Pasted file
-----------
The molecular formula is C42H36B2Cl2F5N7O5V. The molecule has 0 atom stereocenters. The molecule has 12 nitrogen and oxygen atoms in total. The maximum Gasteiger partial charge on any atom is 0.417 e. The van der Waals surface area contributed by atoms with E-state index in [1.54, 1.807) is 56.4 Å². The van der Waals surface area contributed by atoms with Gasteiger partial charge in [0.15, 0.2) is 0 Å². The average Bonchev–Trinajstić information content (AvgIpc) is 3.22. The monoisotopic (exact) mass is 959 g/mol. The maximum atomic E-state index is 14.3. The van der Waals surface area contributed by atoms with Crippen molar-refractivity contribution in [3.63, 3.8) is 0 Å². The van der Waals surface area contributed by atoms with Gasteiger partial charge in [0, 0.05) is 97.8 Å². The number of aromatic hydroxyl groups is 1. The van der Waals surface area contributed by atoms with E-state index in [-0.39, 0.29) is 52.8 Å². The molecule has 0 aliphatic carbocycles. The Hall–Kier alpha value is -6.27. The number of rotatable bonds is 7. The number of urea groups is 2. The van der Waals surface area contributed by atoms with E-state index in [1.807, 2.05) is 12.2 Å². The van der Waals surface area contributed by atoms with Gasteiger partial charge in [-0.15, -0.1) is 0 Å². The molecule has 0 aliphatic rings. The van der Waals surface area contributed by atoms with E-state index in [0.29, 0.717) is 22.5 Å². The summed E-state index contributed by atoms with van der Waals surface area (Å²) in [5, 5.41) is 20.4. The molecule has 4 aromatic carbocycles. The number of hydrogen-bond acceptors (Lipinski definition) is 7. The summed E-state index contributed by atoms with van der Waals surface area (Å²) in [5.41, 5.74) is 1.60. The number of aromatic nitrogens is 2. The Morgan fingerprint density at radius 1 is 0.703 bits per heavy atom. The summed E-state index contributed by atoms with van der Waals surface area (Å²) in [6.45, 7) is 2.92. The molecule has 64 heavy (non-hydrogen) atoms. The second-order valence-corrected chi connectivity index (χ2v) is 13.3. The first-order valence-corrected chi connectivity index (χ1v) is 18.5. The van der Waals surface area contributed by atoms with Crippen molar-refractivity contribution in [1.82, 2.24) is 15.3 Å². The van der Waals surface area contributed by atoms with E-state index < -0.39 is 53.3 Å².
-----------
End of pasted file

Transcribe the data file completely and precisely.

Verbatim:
The molecular formula is C42H36B2Cl2F5N7O5V. The molecule has 0 atom stereocenters. The molecule has 12 nitrogen and oxygen atoms in total. The maximum Gasteiger partial charge on any atom is 0.417 e. The van der Waals surface area contributed by atoms with E-state index in [1.54, 1.807) is 56.4 Å². The van der Waals surface area contributed by atoms with Gasteiger partial charge in [0.15, 0.2) is 0 Å². The average Bonchev–Trinajstić information content (AvgIpc) is 3.22. The monoisotopic (exact) mass is 959 g/mol. The maximum atomic E-state index is 14.3. The van der Waals surface area contributed by atoms with Crippen molar-refractivity contribution in [3.63, 3.8) is 0 Å². The van der Waals surface area contributed by atoms with Gasteiger partial charge in [0, 0.05) is 97.8 Å². The number of aromatic hydroxyl groups is 1. The van der Waals surface area contributed by atoms with E-state index in [-0.39, 0.29) is 52.8 Å². The molecule has 0 aliphatic carbocycles. The Hall–Kier alpha value is -6.27. The number of rotatable bonds is 7. The number of urea groups is 2. The van der Waals surface area contributed by atoms with E-state index in [1.807, 2.05) is 12.2 Å². The van der Waals surface area contributed by atoms with Gasteiger partial charge in [-0.15, -0.1) is 0 Å². The molecule has 0 aliphatic rings. The van der Waals surface area contributed by atoms with E-state index in [0.29, 0.717) is 22.5 Å². The summed E-state index contributed by atoms with van der Waals surface area (Å²) in [5, 5.41) is 20.4. The molecule has 4 aromatic carbocycles. The number of hydrogen-bond acceptors (Lipinski definition) is 7. The summed E-state index contributed by atoms with van der Waals surface area (Å²) in [5.41, 5.74) is 1.60. The number of aromatic nitrogens is 2. The Morgan fingerprint density at radius 1 is 0.703 bits per heavy atom. The summed E-state index contributed by atoms with van der Waals surface area (Å²) in [6.45, 7) is 2.92. The molecule has 64 heavy (non-hydrogen) atoms. The second-order valence-corrected chi connectivity index (χ2v) is 13.3. The first-order valence-corrected chi connectivity index (χ1v) is 18.5. The van der Waals surface area contributed by atoms with Crippen molar-refractivity contribution in [1.82, 2.24) is 15.3 Å². The van der Waals surface area contributed by atoms with E-state index < -0.39 is 53.3 Å².